The most valuable Indian currency note is the ten-rupee bill. Why? Because it’s so handy… You can use it to pay bus and auto-rickshaw fares, tips, cups of tea… It’s also essential to have lots of ten-rupee notes in your wallet at all times because no one has change.
Auto-drivers will always say “Change illa!” even if they do have change because they hope you’ll be forced to round off the fare in a way that’s favourable to them. If I play his game and insist I don’t have change either he sometimes suddenly remembers he has a few bills in his shirt pocket. Or I’m forced to surrender some of my precious brown-coloured bills.
At the supermarket I always pay with 100 or 500 rupee notes in the hope of getting some change back from the cashier. But invariably he or she will always ask: “Do you have change?”. I will say no, because I cannot part with my precious 10-rupee notes and I know that the cashier most likely has change but (like me) is trying to hoard as many of those brown bills as possible! In the eternal quest for the 10-rupee note, this is the game of deception played by all!
Bus conductors have plenty of ten rupee notes (they tuck them, folded lengthwise in thick wads, in-between their fingers) but they don’t have coins. Once you hand over your ten-rupee note to him, he will write down the amount he owes you on the back of the ticket and hand it to you. Then he will promptly forget and ignore you for the rest of your bus journey. I slyly observe him collecting fares from other passengers and wait to hear the clink of coins as he puts them into the leather purse he carries slung across his shoulder. Aha! The next time he passes me (in a hurry and looking the other way), I thrust him my ticket. He stops and nonchalantly digs around in his purse for my change.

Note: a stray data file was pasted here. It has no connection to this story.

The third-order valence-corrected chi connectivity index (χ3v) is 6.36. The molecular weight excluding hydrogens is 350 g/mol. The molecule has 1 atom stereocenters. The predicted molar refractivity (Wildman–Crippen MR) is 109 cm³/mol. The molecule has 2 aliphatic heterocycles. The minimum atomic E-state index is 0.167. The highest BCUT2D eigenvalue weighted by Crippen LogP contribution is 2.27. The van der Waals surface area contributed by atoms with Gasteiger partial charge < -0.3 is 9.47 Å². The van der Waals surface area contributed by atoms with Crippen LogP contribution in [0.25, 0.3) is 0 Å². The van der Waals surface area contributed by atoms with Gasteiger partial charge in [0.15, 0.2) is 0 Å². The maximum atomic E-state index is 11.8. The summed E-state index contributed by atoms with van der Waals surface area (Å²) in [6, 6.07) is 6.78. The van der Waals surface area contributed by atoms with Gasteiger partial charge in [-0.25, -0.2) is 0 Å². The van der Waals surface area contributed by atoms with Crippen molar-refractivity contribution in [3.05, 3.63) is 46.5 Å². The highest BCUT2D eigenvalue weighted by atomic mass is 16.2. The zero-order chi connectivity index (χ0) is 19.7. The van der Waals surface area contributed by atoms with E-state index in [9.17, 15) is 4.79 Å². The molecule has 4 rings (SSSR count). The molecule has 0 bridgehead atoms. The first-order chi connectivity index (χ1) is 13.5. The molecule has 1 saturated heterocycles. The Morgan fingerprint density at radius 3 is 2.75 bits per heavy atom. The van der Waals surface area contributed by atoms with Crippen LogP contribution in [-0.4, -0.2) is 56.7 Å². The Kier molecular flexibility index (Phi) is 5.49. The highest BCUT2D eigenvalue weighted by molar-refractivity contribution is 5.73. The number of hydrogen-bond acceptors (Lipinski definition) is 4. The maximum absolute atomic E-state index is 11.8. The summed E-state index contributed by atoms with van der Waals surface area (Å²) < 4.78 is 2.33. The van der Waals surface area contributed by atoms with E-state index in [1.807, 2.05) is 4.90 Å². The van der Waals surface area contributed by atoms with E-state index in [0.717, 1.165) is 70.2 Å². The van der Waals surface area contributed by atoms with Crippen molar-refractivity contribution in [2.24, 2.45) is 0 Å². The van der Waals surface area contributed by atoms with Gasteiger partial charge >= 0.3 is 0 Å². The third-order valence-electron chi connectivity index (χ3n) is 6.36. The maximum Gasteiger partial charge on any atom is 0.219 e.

ATMs add an additional challenge to this quest for change. They seem to only dispense 100 or 1000 rupee notes. Once I had to make a payment of 25,000 rupees in cash. I went to the ATM. It would only issue 5000 rupees at a time, in 100 rupee notes! By the time I finished making five withdrawals, I had a huge stack of bills which filled up my purse. I went into the bank to see if I could exchange this gigantic stack for some (more discreet) 1000 rupee notes. The clerk watched as I piled the stacks of bills on the counter in front of him. “Where did you get this?” he asked, eyeing me suspiciously. I explained my battle with the ATM. Having established that I was not a robber of banks or dealer in some kind of shady business, he slipped my bundle of notes into the counting machine and then counted out 25 crisp 1000-rupee notes.
Of course when I need a significantly smaller amount from the ATM, the machine inevitably spits out only 1000-rupee notes. Then I’m in the very unfavourable situation of needing change! After some reflection I have figured out how to proceed. I go to the usual shopkeepers I patronize and since I’m a familiar customer, they’re happy to give me change. Suddenly everyone has change! The man at the photocopy stall has lots of small change if I need coins. The man in the shop where I recharge my mobile phone has lots of 100s. The pharmacist is another person likely to have change. He also has lots of torn or ripped bills which he has tried to pass off on me in the past but he now knows this doesn’t work with me. I carefully examine each bill and if there are any tears, I promptly return them because I know they won’t be accepted. He takes them back without a shrug. He’ll try again later with another less attentive customer!